[ExI] A Small Request [was Re: Impressive book: Farewell toAlms]

Stathis Papaioannou stathisp at gmail.com
Fri Feb 8 15:38:17 UTC 2008

On 08/02/2008, spike <spike66 at att.net> wrote:

> The whole notion of holding people in an asylum against their will on the
> testimony of any quack psychiatrist has always made me squirm.  How can you
> be sure?  There are plenty of people willing to label any libertarian as
> crazy.  There are even more who consider an atheist as a raving looney.
> Signed up for cryonics?  Believe in a coming singularity?  Think that
> mankind can create a bright future through technology?  That we will
> eventually overcome disease and possibly even death?  How do you feel about
> being locked in an asylum for these beliefs?

Mental illness is, well, an illness. Odd ideas are a symptom pointing
to the illness. It's the same as with any other area of medicine. Not
every headache is caused by a brain tumour, and not every odd idea is
caused by mental illness. It's the doctor's job to figure out which
odd ideas are caused by mental illness because those can be treated
with medication, while the other kind of odd ideas can't. If you give
an antipsychotic to someone who has a regular religious belief, it
won't make any difference. If you give an antipsychotic to someone who
has developed what may even be a *less* bizarre belief than the
religious one but as a result of a psychotic illness, the belief is

> So how do we determine if a person can be held against their will?  I would
> recommend doing so only if they commit an actual crime.  That's what the
> courts did.  The fact that a lot of people left those institutions who would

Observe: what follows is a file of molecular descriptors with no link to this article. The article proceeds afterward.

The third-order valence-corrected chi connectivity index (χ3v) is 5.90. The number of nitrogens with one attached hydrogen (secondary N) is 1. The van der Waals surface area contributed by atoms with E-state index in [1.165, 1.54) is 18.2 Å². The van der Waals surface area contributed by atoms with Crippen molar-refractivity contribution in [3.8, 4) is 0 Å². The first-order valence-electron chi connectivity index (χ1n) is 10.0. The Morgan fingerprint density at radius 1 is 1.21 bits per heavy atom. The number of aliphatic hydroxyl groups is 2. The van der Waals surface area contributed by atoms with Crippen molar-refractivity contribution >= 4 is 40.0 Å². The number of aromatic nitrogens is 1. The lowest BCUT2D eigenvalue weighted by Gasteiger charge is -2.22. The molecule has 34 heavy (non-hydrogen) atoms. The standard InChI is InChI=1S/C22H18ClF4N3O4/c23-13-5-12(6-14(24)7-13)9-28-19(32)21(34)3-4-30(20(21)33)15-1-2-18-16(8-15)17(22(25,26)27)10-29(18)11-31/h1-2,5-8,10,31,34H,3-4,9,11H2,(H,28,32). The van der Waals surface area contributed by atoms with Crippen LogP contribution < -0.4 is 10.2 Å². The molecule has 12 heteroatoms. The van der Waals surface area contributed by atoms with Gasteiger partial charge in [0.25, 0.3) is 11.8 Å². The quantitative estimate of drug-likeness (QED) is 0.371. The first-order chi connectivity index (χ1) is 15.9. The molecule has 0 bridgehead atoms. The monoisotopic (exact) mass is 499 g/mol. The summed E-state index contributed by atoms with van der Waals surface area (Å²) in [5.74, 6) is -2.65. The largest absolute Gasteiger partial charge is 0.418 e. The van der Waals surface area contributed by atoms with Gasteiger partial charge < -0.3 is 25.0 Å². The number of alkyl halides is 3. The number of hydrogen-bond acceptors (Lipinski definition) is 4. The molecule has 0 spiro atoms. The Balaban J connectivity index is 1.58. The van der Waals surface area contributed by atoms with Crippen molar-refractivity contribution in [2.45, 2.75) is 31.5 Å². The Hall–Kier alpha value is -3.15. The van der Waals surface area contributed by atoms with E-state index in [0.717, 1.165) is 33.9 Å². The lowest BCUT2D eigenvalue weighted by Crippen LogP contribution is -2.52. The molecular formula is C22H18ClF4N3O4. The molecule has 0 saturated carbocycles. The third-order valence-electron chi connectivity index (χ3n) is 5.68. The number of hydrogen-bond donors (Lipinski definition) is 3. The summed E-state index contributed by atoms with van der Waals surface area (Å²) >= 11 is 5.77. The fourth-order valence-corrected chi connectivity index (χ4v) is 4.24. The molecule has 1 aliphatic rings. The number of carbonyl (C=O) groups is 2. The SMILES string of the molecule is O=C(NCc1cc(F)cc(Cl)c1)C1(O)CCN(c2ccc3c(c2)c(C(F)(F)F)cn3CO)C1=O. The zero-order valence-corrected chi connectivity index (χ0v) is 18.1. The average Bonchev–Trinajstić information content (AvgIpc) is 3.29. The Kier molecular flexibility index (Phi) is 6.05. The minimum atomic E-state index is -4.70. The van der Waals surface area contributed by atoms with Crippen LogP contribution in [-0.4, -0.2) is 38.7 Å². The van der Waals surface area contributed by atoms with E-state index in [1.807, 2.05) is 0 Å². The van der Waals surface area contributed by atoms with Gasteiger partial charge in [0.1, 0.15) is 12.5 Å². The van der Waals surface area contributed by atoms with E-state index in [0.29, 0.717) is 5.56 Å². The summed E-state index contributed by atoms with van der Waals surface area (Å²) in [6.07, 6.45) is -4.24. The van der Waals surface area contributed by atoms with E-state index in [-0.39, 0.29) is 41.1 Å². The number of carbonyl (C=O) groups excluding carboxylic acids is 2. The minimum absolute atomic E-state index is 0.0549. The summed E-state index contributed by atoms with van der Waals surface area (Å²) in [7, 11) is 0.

> have been better off staying is beside the point.  There is no way to know
> for sure which are dangerous crazy and which just have crazy ideas.

The Mental Health Act in the Australian state where I work says that
in order to be detained against their will, a person has to be
mentally ill, pose a risk to themselves or others as a result of the
mental illness, require a treatment which can reasonably be expected
to help them, and be refusing to consent or unable to consent to that
treatment on account of that illness. They then have to be admitted to
a psychiatric hospital where they must be reviewed within 24 hrs by a
psychiatrist, who will either uphold the involuntary status or
discharge them. After that, they are reviewed by an independent
tribunal comprising a psychiatrist, a lawyer and a community member
who is neither a psychiatrist nor a lawyer.

"Risk to self" is broadly construed. It applies not only in the cases
where suicide is planned, but also in cases where the patient's mental
illness may for example lead to financial loss or damage

The crucial point is that these negative consequences must result from
a *mental illness*. If I decide to give up my job, donate all my money
to charity and take to the road to preach about the Apocalypse because
the voices tell me to do it and I believe that the voices come from
God, I hope that someone will forcibly treat me and return me to my
normal mental state. But if I decide to do that just because it's what
I want to do, I want to be left alone.

Stathis Papaioannou

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